Epitheton


Epitheton (e-pith’-e-ton): Attributing to a person or thing a quality or description-sometimes by the simple addition of a descriptive adjective; sometimes through a descriptive or metaphorical apposition. (Note: If the description is given in place of the name, instead of in addition to it, it becomes antonomasia or periphrasis.)


Godzilla was coming. He didn’t breathe fire. He didn’t have scales. He didn’t have a tail. He didn’t have a window-shaking roar. He didn’t have claws. Well, what did he have? He had size, bulk, breadth—he was BIG. 7’9” tall, 520lbs., size 18 shoe, size 60 pants, XXXXXXXXL shirt. This guy was big & he lived next door. He liked to come over for a beer and a chat. He had broken 3 chairs, so I bought one on line from “Jolly Giants” a company specializing in products for big people.

Godzilla likes being called Godzilla. It felt weird calling him that. His real name was Larry, but he says it doesn’t “fit” him. Ha ha! He shops regularly at “Jolly Giants.” The latest thing he purchased was quite expensive. It was a car. Jolly Giants refers to its cars jokingly as “Big Wheels.” The cars are custom designed for big people. They have special heavy-duty shock absorbers, big doors and a high roof. The most interesting accommodation is inside the car. It only has a front seat, pushed all the way into where the back seat would usually be. The steering wheel is in the center of the dash board along with the instrument panel and foot pedals. It has leather seats, halogen lights, and moisture-activated wipers. Of course, the cup holder is gigantic. Controls for radio, door locks, windows and cruise control are located on the steering wheel.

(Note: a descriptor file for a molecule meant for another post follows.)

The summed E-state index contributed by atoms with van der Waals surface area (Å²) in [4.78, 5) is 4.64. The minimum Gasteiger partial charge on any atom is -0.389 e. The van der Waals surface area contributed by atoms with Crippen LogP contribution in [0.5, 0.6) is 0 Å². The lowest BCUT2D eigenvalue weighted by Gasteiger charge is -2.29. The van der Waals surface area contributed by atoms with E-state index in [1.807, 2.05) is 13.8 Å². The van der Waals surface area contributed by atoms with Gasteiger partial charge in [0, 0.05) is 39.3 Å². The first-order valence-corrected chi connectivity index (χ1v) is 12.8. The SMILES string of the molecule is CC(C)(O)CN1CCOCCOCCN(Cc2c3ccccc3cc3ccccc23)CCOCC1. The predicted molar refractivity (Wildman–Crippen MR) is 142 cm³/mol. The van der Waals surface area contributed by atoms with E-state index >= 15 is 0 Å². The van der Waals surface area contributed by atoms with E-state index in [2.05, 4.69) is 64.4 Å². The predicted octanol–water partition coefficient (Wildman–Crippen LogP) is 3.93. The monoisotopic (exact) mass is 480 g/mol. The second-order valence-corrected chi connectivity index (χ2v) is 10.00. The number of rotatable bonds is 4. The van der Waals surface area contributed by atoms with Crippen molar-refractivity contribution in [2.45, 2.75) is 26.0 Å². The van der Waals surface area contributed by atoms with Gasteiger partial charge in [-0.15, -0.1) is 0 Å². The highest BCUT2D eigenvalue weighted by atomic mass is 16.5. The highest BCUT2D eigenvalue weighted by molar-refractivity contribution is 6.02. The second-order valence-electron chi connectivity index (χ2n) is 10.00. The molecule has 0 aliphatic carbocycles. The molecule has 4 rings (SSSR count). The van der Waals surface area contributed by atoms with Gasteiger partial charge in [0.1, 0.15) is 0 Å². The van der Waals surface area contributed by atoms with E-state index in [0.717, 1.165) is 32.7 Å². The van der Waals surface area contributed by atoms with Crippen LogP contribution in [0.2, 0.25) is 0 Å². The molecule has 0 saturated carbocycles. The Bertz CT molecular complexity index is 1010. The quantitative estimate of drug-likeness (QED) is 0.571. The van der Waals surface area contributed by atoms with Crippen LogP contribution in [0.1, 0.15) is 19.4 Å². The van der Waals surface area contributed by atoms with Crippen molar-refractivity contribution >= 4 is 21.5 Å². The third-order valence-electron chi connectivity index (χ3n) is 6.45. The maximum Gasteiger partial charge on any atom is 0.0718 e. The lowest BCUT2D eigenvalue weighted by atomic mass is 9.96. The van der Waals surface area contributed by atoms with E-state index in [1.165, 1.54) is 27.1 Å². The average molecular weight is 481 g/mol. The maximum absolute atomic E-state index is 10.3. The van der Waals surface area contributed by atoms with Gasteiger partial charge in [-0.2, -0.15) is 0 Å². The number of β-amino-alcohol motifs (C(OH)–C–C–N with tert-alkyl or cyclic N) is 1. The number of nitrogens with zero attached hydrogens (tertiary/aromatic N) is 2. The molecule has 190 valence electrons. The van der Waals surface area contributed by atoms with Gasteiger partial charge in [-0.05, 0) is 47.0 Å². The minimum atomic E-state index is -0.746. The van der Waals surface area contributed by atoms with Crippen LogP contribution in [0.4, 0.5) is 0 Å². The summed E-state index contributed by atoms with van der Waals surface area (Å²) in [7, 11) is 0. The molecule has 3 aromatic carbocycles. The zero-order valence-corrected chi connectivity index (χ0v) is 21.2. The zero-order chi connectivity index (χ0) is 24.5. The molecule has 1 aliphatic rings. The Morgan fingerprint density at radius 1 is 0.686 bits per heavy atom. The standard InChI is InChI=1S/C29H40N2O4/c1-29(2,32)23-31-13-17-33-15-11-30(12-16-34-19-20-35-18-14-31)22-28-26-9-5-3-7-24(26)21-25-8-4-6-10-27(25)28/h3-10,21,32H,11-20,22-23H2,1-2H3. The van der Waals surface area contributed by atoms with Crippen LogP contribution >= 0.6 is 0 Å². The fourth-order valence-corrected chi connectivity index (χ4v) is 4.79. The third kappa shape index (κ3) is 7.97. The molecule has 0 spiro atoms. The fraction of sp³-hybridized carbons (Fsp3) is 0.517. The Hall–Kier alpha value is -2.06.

Godzilla has recently gotten a girlfriend. She can’t weigh more that 100 pounds. Godzilla hauls her around like a sack of potatoes under his arm. That can’t be too comfortable for her, not to mention the looks she gets as Godzilla carts her around the mall. Once, some guy yelled “Go baby!” at her and she was unfazed. Maybe it’s like riding a camel. I talked to Godzilla about it and he told me she couldn’t keep up with him, even at his slowest speed. That’s why he carry’s her. That makes sense to me.

I can hear him coming up the walk. “Hi Godzilla! Hi Flo!” “Hi!” they say to me. Godzilla drops Flo on the couch, and sits in his giant chair. “Want a snack and a beer?” I ask. Godzilla say yes and Flo says no. I get Godzilla a beer—five cans of PBR poured in a fishbowl and a “Dino-Sized” five-pound bag of chips that are for large parties, but suffice for Godzilla’s snack food needs. Godzilla works as a bouncer at “Holy Pole,” a topless joint on the edge of town. He told me proudly of a “bounce” he made last Saturday. “There was this guy bugging one of our servers, sticking his hand down her pants to give her a tip. She raised the alarm and I made the scene. I picked the guy up by the head with one hand, swung him back and forth like a pendulum, and then let him go spinning like a cartwheel out the door where he needed an ambulance to take him home. I was so happy I could do that for our server.”

Godzilla and Flo left. I couldn’t help but think that Godzilla’s going to get busted for manslaughter sooner or later. I’ll probably be his lawyer.


Definition courtesy of “Silva Rhetoricae” (rhetoric.byu.edu).

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